With the boom of hedge funds in the past few years, many funds have placed their legal residence in the Cayman Islands for tax purposes, according to an article in Dealbook titled, "In Caymans, It's Simple to Fill a Hedge Fund Board". If you were to choose this arrangement in the Caymans, they would also require that the fund establish a board there as well. Given the attractiveness of its tax benefits, practically a whole new industry of board members to fill these roles have been proliferating. Directorship costs between $5,000-$30,000 a year for each director, with 9,000 funds existing (although I believe this only constitute US funds). Unfortunately, this doesn't come without problems, such as the value of directors when they oversea over twenty multi-billion dollar hedge funds:
And so is a debate. Major investors and others are starting to question the value of offshore directors, especially in light of recent hedge fund frauds, liquidations and missteps. An analysis of thousands of United States securities filings by The New York Times shows that dozens of directors sit on the boards of 24 or more funds in the Caymans, which individually are supposed to be overseeing tens of billions of dollars in assets. Some hold more than 100 directorships, and one particularly busy director sits on the boards of about 260 hedge funds.
One of the defense by these companies is that not all hedge funds are created equal. Like a doctor who can see 180+ patients a year because not all patients require the same amount of help, a director does not require to give an equal amount of attention to each hedge fund. It's a fair argument, but I'll let you decide its merit. In addition, some of these firms are also hired for legal advice while sitting as directors, which can create a conflict of interests.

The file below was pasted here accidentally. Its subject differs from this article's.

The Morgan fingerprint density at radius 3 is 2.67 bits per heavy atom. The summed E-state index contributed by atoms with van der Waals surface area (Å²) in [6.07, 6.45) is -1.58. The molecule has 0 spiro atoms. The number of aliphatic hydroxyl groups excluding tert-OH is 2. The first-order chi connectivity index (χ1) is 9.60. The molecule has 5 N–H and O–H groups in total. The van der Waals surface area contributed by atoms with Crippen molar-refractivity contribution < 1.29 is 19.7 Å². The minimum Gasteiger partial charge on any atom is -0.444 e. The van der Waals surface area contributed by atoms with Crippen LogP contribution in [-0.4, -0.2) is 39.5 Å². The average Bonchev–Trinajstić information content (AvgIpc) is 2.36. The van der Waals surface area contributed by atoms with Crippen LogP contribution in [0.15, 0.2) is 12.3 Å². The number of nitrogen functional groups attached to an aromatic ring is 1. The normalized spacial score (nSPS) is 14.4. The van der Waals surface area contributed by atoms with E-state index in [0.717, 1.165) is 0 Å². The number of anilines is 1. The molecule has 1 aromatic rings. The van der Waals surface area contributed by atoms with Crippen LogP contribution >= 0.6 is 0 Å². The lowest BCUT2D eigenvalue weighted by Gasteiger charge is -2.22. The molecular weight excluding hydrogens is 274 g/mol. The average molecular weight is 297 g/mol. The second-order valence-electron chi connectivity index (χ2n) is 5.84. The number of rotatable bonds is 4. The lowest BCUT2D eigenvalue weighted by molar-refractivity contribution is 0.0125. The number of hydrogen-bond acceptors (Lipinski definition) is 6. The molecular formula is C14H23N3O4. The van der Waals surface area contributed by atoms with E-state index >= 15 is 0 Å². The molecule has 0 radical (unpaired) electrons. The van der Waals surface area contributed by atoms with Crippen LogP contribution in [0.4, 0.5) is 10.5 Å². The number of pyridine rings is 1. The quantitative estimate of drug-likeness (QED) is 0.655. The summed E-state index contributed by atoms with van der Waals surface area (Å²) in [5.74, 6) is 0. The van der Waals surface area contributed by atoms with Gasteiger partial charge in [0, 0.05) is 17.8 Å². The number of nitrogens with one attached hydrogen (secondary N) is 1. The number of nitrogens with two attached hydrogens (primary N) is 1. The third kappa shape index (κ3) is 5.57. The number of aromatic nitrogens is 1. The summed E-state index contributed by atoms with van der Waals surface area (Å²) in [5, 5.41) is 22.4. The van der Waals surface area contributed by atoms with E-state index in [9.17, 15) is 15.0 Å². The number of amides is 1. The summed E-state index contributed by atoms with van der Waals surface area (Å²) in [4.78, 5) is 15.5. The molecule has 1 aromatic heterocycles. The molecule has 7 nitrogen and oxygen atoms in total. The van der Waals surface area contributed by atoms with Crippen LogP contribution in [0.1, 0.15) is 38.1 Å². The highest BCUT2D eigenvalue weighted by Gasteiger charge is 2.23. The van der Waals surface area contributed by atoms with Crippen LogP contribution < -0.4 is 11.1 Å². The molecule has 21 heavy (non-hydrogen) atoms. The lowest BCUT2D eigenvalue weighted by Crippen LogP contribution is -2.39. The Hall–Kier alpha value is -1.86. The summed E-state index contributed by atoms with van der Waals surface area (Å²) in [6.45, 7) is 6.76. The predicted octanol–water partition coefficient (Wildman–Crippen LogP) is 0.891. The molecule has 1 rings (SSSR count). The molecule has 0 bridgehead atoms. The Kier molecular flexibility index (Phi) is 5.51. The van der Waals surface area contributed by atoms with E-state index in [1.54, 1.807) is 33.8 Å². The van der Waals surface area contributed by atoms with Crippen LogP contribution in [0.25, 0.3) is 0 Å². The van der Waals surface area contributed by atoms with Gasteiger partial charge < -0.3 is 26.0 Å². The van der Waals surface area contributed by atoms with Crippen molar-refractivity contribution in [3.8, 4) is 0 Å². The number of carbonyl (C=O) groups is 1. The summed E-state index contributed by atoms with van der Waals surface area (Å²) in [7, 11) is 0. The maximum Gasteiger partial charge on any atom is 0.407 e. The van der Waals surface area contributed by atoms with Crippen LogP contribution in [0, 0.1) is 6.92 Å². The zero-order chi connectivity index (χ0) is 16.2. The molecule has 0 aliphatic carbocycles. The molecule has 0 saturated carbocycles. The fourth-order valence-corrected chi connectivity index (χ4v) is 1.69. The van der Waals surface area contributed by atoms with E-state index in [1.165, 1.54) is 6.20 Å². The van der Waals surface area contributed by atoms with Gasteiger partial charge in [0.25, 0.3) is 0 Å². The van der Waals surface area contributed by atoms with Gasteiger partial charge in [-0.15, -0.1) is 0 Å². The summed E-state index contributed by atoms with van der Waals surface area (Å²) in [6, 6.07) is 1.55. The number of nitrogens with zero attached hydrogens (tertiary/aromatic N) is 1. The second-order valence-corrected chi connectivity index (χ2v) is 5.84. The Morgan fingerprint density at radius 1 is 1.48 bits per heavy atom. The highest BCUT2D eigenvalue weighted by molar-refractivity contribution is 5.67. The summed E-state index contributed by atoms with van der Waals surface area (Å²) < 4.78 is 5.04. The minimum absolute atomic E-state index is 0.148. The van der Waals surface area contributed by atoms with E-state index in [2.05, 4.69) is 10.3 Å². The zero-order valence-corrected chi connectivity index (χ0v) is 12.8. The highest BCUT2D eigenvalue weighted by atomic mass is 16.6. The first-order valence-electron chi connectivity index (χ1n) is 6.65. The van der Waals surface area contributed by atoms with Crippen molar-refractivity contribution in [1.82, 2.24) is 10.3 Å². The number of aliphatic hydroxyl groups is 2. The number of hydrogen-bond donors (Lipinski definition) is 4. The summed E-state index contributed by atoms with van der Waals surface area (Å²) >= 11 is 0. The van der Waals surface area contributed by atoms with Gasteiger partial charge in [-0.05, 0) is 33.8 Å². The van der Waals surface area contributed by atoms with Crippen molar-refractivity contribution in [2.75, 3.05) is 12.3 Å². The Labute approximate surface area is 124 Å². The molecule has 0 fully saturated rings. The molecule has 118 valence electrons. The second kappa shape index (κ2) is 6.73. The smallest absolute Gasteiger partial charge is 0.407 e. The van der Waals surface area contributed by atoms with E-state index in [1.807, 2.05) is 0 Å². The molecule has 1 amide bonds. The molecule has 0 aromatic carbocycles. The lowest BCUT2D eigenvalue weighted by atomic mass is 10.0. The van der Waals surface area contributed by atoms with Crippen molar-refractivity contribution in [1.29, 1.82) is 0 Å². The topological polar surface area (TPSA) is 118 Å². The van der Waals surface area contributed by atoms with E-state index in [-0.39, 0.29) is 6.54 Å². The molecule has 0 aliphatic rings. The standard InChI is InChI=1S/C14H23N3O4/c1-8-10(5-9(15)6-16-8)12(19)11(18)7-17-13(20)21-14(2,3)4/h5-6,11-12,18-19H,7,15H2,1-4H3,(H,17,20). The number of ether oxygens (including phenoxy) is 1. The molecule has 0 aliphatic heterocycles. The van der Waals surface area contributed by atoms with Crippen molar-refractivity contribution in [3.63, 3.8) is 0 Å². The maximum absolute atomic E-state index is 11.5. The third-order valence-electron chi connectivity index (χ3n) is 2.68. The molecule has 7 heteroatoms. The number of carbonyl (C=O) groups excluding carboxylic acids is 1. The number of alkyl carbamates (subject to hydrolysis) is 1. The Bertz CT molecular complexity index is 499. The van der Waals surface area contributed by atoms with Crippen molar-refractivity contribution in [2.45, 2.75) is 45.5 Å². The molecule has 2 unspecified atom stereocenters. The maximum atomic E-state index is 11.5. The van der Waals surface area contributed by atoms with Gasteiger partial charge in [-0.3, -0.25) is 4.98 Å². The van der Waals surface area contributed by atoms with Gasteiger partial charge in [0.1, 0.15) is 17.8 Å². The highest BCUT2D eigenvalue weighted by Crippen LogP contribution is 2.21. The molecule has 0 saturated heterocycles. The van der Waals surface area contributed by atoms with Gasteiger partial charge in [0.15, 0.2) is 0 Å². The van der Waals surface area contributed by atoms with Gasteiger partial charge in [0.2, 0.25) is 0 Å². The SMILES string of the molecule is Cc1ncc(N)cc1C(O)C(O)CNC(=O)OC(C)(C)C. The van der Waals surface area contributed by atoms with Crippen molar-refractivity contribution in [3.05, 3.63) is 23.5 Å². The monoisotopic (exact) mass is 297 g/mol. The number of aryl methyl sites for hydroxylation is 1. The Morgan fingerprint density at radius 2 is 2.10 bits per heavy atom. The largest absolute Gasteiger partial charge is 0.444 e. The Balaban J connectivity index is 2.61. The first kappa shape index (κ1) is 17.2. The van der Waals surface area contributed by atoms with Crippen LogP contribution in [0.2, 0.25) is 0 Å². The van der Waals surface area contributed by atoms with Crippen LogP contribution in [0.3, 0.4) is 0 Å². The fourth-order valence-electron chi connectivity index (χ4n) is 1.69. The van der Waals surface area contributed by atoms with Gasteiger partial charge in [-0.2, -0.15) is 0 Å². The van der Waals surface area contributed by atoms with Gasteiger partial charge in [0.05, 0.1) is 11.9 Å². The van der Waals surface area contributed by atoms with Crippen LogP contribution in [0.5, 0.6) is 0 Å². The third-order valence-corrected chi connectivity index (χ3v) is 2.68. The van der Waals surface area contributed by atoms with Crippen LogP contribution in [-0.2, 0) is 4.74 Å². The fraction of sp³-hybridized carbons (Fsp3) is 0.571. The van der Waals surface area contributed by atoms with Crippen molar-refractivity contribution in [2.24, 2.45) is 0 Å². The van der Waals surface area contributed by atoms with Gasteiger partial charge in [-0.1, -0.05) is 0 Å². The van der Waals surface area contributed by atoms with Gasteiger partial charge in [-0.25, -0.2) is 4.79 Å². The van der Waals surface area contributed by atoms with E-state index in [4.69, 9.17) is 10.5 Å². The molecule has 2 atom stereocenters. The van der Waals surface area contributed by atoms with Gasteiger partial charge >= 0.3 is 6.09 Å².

There's not doubt that some of these directors for hire are experts in their field, but is it enough to protect investors? Personally, I'm quite dubious, but I will leave you with a quote from The Essays of Warren: Lessons for Corporate America (pg. 45-46):
Many thousands of investment-company boards meet annually toout the vital job of selecting who will manage the savings of the millions of owners they represent. Year after year the directors of Fund A select manager A, Fund B directors select manager B, etc...in a zombie-like process that makes a mockery of stewardship. Very occasionally, a board will revolt. But for the most part, a monkey will type out a Shakespeare play before an "independent" mutual-fund director will suggest that his fund look at other managers, even if the incumbent manager has persistently delivered substandard performance. When they are handling their own money, of course, directors will look to alternative advisers but it never enters their minds to do so when they are acting as fiduciaries for others.
From your knowledge and opinion, can directors be effective if they sit on that (20+) many boards? Do you think they'll require directors to reduce the amount of boards they sit, or nothing will change? If you could, would you work as a director in the Cayman Islands?